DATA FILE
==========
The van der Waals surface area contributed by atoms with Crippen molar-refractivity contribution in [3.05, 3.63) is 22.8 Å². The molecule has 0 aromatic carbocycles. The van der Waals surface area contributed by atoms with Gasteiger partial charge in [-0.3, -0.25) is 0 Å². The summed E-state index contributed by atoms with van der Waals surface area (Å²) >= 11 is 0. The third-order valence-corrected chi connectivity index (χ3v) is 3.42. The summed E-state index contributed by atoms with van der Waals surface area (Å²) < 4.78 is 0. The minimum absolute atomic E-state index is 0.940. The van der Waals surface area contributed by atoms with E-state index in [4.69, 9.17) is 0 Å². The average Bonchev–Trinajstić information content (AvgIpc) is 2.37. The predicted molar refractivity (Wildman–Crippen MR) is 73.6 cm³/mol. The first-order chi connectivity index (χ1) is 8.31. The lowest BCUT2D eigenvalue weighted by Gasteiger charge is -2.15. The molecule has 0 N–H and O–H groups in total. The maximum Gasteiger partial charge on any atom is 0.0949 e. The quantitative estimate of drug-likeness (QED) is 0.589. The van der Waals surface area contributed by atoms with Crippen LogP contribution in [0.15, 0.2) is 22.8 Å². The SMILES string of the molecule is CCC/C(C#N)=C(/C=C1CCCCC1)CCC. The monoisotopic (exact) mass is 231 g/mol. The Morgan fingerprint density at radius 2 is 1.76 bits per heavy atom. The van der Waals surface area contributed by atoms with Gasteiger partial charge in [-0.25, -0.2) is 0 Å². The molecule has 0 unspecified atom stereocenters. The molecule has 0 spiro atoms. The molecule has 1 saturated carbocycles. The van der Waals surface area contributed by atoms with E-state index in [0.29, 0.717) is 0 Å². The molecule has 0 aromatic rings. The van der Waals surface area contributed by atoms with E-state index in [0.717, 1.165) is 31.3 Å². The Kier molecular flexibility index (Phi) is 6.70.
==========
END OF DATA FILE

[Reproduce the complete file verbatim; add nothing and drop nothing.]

The van der Waals surface area contributed by atoms with Crippen molar-refractivity contribution in [3.05, 3.63) is 22.8 Å². The molecule has 0 aromatic carbocycles. The van der Waals surface area contributed by atoms with Gasteiger partial charge in [-0.3, -0.25) is 0 Å². The summed E-state index contributed by atoms with van der Waals surface area (Å²) >= 11 is 0. The third-order valence-corrected chi connectivity index (χ3v) is 3.42. The summed E-state index contributed by atoms with van der Waals surface area (Å²) < 4.78 is 0. The minimum absolute atomic E-state index is 0.940. The van der Waals surface area contributed by atoms with E-state index in [4.69, 9.17) is 0 Å². The average Bonchev–Trinajstić information content (AvgIpc) is 2.37. The predicted molar refractivity (Wildman–Crippen MR) is 73.6 cm³/mol. The first-order chi connectivity index (χ1) is 8.31. The lowest BCUT2D eigenvalue weighted by Gasteiger charge is -2.15. The molecule has 0 N–H and O–H groups in total. The maximum Gasteiger partial charge on any atom is 0.0949 e. The quantitative estimate of drug-likeness (QED) is 0.589. The van der Waals surface area contributed by atoms with Crippen LogP contribution in [0.15, 0.2) is 22.8 Å². The SMILES string of the molecule is CCC/C(C#N)=C(/C=C1CCCCC1)CCC. The monoisotopic (exact) mass is 231 g/mol. The Morgan fingerprint density at radius 2 is 1.76 bits per heavy atom. The van der Waals surface area contributed by atoms with Gasteiger partial charge in [-0.25, -0.2) is 0 Å². The molecule has 0 unspecified atom stereocenters. The molecule has 0 spiro atoms. The molecule has 1 saturated carbocycles. The van der Waals surface area contributed by atoms with E-state index in [0.29, 0.717) is 0 Å². The molecule has 0 aromatic rings. The van der Waals surface area contributed by atoms with E-state index in [0.717, 1.165) is 31.3 Å². The Kier molecular flexibility index (Phi) is 6.70.